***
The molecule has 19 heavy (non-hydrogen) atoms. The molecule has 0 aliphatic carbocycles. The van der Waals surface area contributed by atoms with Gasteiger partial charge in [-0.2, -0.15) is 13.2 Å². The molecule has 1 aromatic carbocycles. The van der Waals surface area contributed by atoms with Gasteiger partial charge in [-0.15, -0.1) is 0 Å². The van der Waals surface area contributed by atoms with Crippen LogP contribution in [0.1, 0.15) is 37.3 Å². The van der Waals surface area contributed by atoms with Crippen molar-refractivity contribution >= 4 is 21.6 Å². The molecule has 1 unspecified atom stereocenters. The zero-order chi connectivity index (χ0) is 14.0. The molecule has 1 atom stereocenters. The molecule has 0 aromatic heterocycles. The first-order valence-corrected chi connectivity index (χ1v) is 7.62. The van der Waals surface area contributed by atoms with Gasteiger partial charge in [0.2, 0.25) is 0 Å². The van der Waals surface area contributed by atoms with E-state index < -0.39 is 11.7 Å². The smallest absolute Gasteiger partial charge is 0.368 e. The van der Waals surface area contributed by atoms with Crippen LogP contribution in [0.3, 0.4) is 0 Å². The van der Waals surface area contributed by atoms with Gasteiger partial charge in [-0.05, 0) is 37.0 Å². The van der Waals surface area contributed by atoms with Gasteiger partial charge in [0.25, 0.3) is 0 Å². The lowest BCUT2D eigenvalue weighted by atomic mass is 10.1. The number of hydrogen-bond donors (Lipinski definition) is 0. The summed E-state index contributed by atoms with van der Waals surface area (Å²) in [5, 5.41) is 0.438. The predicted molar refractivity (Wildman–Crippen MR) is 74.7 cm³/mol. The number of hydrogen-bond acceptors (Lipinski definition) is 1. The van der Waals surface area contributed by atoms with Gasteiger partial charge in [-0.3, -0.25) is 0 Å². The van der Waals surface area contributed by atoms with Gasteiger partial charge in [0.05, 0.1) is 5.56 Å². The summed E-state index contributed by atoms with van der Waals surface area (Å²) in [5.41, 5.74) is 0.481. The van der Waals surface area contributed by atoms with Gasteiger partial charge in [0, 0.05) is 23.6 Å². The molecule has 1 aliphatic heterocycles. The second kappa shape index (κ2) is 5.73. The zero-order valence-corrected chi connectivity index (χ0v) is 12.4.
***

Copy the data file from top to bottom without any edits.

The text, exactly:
The molecule has 19 heavy (non-hydrogen) atoms. The molecule has 0 aliphatic carbocycles. The van der Waals surface area contributed by atoms with Gasteiger partial charge in [-0.2, -0.15) is 13.2 Å². The molecule has 1 aromatic carbocycles. The van der Waals surface area contributed by atoms with Gasteiger partial charge in [-0.15, -0.1) is 0 Å². The van der Waals surface area contributed by atoms with Crippen LogP contribution in [0.1, 0.15) is 37.3 Å². The van der Waals surface area contributed by atoms with Crippen molar-refractivity contribution >= 4 is 21.6 Å². The molecule has 1 unspecified atom stereocenters. The zero-order chi connectivity index (χ0) is 14.0. The molecule has 1 atom stereocenters. The molecule has 0 aromatic heterocycles. The first-order valence-corrected chi connectivity index (χ1v) is 7.62. The van der Waals surface area contributed by atoms with Gasteiger partial charge in [0.2, 0.25) is 0 Å². The van der Waals surface area contributed by atoms with E-state index < -0.39 is 11.7 Å². The smallest absolute Gasteiger partial charge is 0.368 e. The van der Waals surface area contributed by atoms with Crippen LogP contribution in [0.3, 0.4) is 0 Å². The van der Waals surface area contributed by atoms with Gasteiger partial charge in [-0.05, 0) is 37.0 Å². The van der Waals surface area contributed by atoms with Gasteiger partial charge in [0.25, 0.3) is 0 Å². The lowest BCUT2D eigenvalue weighted by atomic mass is 10.1. The number of hydrogen-bond donors (Lipinski definition) is 0. The summed E-state index contributed by atoms with van der Waals surface area (Å²) in [5, 5.41) is 0.438. The predicted molar refractivity (Wildman–Crippen MR) is 74.7 cm³/mol. The number of hydrogen-bond acceptors (Lipinski definition) is 1. The van der Waals surface area contributed by atoms with Gasteiger partial charge in [-0.3, -0.25) is 0 Å². The van der Waals surface area contributed by atoms with Gasteiger partial charge in [0.05, 0.1) is 5.56 Å². The summed E-state index contributed by atoms with van der Waals surface area (Å²) in [5.41, 5.74) is 0.481. The van der Waals surface area contributed by atoms with Gasteiger partial charge in [0, 0.05) is 23.6 Å². The molecule has 1 aliphatic heterocycles. The second kappa shape index (κ2) is 5.73. The zero-order valence-corrected chi connectivity index (χ0v) is 12.4.